Improving the health of the Tamar River is not just an environmental issue. Solving the river's problems will directly link back to the community in terms of economic outcomes and recreational uses.
Back in 2019, The Examiner polled readers to gauge what issues mattered most to Northern Tasmanians in the lead up to the federal election.
Cleaning up the Tamar River came in as our readers' top priority.
The second highest priority was coming up with solutions to Tasmania's housing pressures. The third highest was a mental health hub for Northern Tasmania.
"Cleaning Tamar River, people use the river, creatures live in it, and it is beautiful, we need to keep it as good as possible. The water quality has had issues for many years, let's improve it," wrote one survey respondent. And another: "Our biggest Asset is the Tamar. Clean it up."
Responses also noted the importance of Launceston's tourism. Further still lamented a perceived glut of studies and research conducted. Others pointed to flagged sewerage upgrades and proposed sediment issue fixes - such as increased releases from Trevallyn Dam.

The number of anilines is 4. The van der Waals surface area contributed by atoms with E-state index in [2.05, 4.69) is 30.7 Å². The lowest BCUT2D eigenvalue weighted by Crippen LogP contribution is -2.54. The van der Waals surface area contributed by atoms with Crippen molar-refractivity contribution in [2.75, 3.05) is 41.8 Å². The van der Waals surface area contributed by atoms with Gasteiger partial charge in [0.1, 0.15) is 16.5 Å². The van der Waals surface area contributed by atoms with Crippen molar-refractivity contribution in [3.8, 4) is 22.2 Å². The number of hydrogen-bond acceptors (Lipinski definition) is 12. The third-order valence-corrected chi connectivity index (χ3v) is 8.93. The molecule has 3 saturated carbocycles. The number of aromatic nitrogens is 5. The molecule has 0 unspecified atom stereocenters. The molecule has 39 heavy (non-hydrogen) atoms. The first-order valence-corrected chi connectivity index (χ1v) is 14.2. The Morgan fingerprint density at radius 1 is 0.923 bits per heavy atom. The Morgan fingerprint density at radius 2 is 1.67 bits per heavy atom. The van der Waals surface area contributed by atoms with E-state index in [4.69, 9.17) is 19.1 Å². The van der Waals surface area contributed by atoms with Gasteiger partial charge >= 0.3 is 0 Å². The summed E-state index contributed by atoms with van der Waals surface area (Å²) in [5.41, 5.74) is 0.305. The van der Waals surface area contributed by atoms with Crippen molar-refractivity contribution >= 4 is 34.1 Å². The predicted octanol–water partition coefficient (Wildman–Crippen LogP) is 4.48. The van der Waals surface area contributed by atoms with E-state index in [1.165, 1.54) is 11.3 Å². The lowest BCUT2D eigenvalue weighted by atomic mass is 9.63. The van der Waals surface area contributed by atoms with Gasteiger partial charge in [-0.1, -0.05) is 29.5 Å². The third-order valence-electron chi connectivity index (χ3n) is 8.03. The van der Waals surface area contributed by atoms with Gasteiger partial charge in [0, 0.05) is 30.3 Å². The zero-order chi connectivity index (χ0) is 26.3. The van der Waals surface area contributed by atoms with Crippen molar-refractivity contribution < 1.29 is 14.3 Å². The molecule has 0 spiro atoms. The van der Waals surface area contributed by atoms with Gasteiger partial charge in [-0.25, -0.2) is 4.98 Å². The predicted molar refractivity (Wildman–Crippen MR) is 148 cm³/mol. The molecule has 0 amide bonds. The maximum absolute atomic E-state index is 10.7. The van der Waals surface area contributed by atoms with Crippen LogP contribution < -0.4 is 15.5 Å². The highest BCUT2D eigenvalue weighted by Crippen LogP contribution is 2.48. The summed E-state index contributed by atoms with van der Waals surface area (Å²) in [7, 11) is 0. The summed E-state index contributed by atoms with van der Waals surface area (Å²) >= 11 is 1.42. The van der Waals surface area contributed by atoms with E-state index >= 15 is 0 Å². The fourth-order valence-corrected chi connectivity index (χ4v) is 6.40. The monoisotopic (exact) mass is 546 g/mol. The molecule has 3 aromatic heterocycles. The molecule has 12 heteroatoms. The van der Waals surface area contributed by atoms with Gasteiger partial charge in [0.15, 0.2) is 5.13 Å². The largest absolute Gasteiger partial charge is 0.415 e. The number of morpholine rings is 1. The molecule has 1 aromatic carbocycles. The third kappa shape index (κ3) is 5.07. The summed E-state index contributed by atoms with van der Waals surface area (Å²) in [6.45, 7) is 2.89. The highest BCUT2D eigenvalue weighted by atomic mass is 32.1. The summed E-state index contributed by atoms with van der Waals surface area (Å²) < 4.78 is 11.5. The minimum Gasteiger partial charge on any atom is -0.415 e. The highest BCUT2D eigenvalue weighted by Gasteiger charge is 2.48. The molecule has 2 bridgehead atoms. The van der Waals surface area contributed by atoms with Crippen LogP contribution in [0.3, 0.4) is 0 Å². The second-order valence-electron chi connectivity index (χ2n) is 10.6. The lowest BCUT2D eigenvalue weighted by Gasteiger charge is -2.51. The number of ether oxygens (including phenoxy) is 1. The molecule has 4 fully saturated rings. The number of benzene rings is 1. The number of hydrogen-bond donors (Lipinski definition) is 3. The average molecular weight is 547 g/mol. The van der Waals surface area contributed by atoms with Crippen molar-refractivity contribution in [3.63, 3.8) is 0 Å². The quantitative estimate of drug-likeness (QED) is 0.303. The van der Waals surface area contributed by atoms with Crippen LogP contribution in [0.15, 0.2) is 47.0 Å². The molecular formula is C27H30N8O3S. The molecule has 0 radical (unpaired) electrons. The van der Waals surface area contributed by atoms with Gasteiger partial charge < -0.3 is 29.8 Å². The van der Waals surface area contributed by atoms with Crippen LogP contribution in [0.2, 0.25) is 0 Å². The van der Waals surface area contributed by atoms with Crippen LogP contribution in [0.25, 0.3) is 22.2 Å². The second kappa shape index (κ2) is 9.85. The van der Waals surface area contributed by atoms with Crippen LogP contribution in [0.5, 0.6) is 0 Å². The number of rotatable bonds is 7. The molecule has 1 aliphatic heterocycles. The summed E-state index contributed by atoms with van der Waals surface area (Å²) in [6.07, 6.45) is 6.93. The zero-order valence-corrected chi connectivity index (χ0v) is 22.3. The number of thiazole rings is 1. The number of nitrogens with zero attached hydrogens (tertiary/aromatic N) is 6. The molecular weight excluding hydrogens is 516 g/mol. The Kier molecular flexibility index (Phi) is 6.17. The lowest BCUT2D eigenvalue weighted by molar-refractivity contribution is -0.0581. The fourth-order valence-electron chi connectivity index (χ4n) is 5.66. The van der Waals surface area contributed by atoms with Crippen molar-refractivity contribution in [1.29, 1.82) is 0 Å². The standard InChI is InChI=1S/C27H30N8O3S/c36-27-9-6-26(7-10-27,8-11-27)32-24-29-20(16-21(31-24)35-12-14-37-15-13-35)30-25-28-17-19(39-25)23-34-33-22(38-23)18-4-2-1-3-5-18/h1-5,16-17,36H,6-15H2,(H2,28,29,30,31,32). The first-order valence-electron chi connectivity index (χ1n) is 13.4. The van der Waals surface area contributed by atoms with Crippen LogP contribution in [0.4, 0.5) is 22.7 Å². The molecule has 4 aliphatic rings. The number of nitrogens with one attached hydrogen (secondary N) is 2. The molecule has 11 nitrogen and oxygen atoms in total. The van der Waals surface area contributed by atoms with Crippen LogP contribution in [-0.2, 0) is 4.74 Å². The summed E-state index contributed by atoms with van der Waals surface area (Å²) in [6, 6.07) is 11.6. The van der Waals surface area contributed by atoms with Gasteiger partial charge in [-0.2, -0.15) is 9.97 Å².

"If this was the Derwent then the money would flow."
The money is flowing, but the questions remain if it is enough to solve the issue, or whether we will continue to seek and sink money to correct the river as the problems continue to rise.
Fighting Back against family violence:
The health of the river is not a new topic for The Examiner.
Much like when we report on improvements needed at the LGH, the articles relating to the river can be viewed as negative or a slight on staff or stakeholders.
This is not the intention of the series launched today. Instead, we wish to focus on our river and have a conversation with the community to discover, firstly, if the health of the river remains a priority, and whether current action is enough or whether criticism of inaction is justified.
The Tamar is our river. If the river's health can be improved, we must all be willing to have these conversations regardless of the price tag.
What do you think? Send us a letter to the editor: